Strengthening and Stretching for Arthritic Conditions

Posted on July 25, 2014

stretching

Article written by: Jim Storhok DPT, ATC

This month we are going to be discussing the benefits of strengthening and stretching for arthritic conditions.  It seems that arthritis is a type a diagnosis that affects many Americans, and can affect patients young and old.  It seems that people may become affected in their early 30s and the frequency seems to progress as they age.  Weight-bearing joints are typically affected more than non weight-bearing joints including hips, knees, and the low back.  Although the bony surfaces cannot be changed by your physical therapist, there are some things that can be done in order to manage the progression of arthritic changes in these areas.

Strengthening is a great way to decrease stresses a cross an arthritic joint.  Exercises to improve strength should be done through range of motion which fatigues the muscle, although does not irritate the joint.  It would seem almost counterintuitive to perform a squat if you had arthritic knees, although this is a very good exercise done to increase strength in both the glute muscles and thigh muscles, which in turn will decrease stress across the arthritic joint.  The exercise just needs to be done through a range of motion which is comfortable for the patient.  This is also a very functional exercise as most people engage in some sort of a squat throughout their day.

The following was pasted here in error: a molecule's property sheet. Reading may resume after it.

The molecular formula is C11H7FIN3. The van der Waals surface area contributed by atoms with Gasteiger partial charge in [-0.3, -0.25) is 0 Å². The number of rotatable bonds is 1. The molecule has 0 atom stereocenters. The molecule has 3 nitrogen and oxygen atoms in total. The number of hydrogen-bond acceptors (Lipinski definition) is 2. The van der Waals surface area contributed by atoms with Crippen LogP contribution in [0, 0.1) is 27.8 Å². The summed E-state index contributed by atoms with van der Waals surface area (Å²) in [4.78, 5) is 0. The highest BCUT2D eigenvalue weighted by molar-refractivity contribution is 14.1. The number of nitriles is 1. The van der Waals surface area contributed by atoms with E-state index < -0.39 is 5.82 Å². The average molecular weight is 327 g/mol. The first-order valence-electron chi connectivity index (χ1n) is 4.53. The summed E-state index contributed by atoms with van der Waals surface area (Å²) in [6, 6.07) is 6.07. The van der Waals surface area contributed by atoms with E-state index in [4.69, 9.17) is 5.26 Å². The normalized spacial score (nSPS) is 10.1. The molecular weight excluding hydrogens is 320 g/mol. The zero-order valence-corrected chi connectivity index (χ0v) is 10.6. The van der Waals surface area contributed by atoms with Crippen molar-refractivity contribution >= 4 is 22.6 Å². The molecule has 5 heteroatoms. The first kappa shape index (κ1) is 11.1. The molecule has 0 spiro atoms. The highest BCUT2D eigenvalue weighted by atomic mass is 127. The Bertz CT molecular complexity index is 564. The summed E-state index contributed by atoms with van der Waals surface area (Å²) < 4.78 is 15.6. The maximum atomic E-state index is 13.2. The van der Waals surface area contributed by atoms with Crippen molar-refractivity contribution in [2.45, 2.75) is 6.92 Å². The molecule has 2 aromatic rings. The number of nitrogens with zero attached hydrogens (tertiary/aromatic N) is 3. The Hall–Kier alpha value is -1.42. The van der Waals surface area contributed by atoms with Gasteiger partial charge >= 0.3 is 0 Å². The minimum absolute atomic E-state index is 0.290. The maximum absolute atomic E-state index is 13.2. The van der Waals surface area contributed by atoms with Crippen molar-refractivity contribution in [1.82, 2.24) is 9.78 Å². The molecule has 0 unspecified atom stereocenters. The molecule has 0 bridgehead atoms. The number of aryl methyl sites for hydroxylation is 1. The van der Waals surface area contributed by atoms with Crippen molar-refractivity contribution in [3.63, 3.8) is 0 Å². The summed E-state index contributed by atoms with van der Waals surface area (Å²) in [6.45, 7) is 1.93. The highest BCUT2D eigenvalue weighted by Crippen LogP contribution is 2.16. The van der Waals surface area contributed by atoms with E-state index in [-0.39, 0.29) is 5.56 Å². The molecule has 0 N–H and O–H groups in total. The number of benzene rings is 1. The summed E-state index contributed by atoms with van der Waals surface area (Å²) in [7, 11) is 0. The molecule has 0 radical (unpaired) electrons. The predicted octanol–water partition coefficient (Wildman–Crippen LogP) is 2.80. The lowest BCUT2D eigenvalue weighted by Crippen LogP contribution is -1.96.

Another good exercise is a forward step up.  This exercise is valuable as it is also another activity which mimics a common activity of daily living, and strengthens the same muscle groups of the glute and thigh muscles.  This activity can be progressed by either adding height to the step, or adding a weight to the patient to hold onto.  The exercise can be modified by modifying the step height, or using upper body assistance.  Again, all exercises should be performed in a range of motion which is pain free.

Upper extremity joints can also become arthritic, however the frequency is less.  We do tend to see patients with arthritis in their shoulders as well as both the neck and low back.  Shoulder exercises need to be done in a range of motion which does not exacerbate pain or cause catching, clicking or popping.  The lower back and neck posture is vitally important during all exercises as to not exacerbate any pain in the area.  There are different core exercises including pelvic tilting and activities on therapy balls which are very effective at improving muscular stability around the spine.

Maintaining proper muscle flexibility is the last point to be made as it is also just as important to have good muscle length and combination with good muscle strength in order to remain good balance around arthritic joints.  If there is poor flexibility, that may provide increased stress through the joint and could cause difficulties and more pain.  Flexibility exercises should be performed to a moderate intensity and are typically recommended 30 second holds for 3 to 5 repetitions per side.  There should never be any tingling or numbness experienced in either the upper or lower extremities during stretching exercises and there should also be no sense of burning.

If you have any other specific questions regarding your condition, please see her physician or physical therapist.